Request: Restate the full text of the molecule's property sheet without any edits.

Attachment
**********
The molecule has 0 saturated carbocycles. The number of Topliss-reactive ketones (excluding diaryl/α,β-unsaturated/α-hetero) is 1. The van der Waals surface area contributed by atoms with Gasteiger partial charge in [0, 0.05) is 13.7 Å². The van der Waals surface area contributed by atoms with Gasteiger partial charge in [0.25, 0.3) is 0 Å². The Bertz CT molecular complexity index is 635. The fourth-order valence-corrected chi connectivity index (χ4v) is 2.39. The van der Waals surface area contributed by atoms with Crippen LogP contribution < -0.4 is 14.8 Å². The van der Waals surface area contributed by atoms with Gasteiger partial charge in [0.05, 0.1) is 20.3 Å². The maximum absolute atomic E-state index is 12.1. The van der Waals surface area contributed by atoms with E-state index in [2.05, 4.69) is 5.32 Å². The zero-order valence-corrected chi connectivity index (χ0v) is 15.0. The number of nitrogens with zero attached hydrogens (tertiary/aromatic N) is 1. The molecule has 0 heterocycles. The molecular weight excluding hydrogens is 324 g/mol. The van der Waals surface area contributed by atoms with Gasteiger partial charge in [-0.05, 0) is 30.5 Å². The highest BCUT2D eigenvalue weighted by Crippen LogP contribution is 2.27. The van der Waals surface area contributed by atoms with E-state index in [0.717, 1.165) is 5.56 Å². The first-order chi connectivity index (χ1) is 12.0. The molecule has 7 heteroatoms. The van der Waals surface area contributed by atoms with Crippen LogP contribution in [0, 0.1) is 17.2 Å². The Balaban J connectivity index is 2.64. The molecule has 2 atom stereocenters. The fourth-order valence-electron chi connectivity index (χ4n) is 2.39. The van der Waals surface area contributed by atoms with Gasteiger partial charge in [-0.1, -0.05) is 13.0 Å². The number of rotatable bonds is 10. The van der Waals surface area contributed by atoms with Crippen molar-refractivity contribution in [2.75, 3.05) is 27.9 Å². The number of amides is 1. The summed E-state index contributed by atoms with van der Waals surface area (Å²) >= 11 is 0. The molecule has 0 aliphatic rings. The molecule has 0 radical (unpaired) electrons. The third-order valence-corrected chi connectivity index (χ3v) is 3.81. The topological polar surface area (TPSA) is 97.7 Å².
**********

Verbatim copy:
The molecule has 0 saturated carbocycles. The number of Topliss-reactive ketones (excluding diaryl/α,β-unsaturated/α-hetero) is 1. The van der Waals surface area contributed by atoms with Gasteiger partial charge in [0, 0.05) is 13.7 Å². The van der Waals surface area contributed by atoms with Gasteiger partial charge in [0.25, 0.3) is 0 Å². The Bertz CT molecular complexity index is 635. The fourth-order valence-corrected chi connectivity index (χ4v) is 2.39. The van der Waals surface area contributed by atoms with Crippen LogP contribution < -0.4 is 14.8 Å². The van der Waals surface area contributed by atoms with Gasteiger partial charge in [0.05, 0.1) is 20.3 Å². The maximum absolute atomic E-state index is 12.1. The van der Waals surface area contributed by atoms with E-state index in [2.05, 4.69) is 5.32 Å². The zero-order valence-corrected chi connectivity index (χ0v) is 15.0. The number of nitrogens with zero attached hydrogens (tertiary/aromatic N) is 1. The molecule has 0 heterocycles. The molecular weight excluding hydrogens is 324 g/mol. The van der Waals surface area contributed by atoms with Gasteiger partial charge in [-0.05, 0) is 30.5 Å². The highest BCUT2D eigenvalue weighted by Crippen LogP contribution is 2.27. The van der Waals surface area contributed by atoms with E-state index in [0.717, 1.165) is 5.56 Å². The first-order chi connectivity index (χ1) is 12.0. The molecule has 7 heteroatoms. The van der Waals surface area contributed by atoms with Crippen LogP contribution in [0, 0.1) is 17.2 Å². The Balaban J connectivity index is 2.64. The molecule has 2 atom stereocenters. The fourth-order valence-electron chi connectivity index (χ4n) is 2.39. The van der Waals surface area contributed by atoms with Gasteiger partial charge in [-0.1, -0.05) is 13.0 Å². The number of rotatable bonds is 10. The van der Waals surface area contributed by atoms with Crippen molar-refractivity contribution in [2.75, 3.05) is 27.9 Å². The number of amides is 1. The summed E-state index contributed by atoms with van der Waals surface area (Å²) >= 11 is 0. The molecule has 0 aliphatic rings. The molecule has 0 radical (unpaired) electrons. The third-order valence-corrected chi connectivity index (χ3v) is 3.81. The topological polar surface area (TPSA) is 97.7 Å².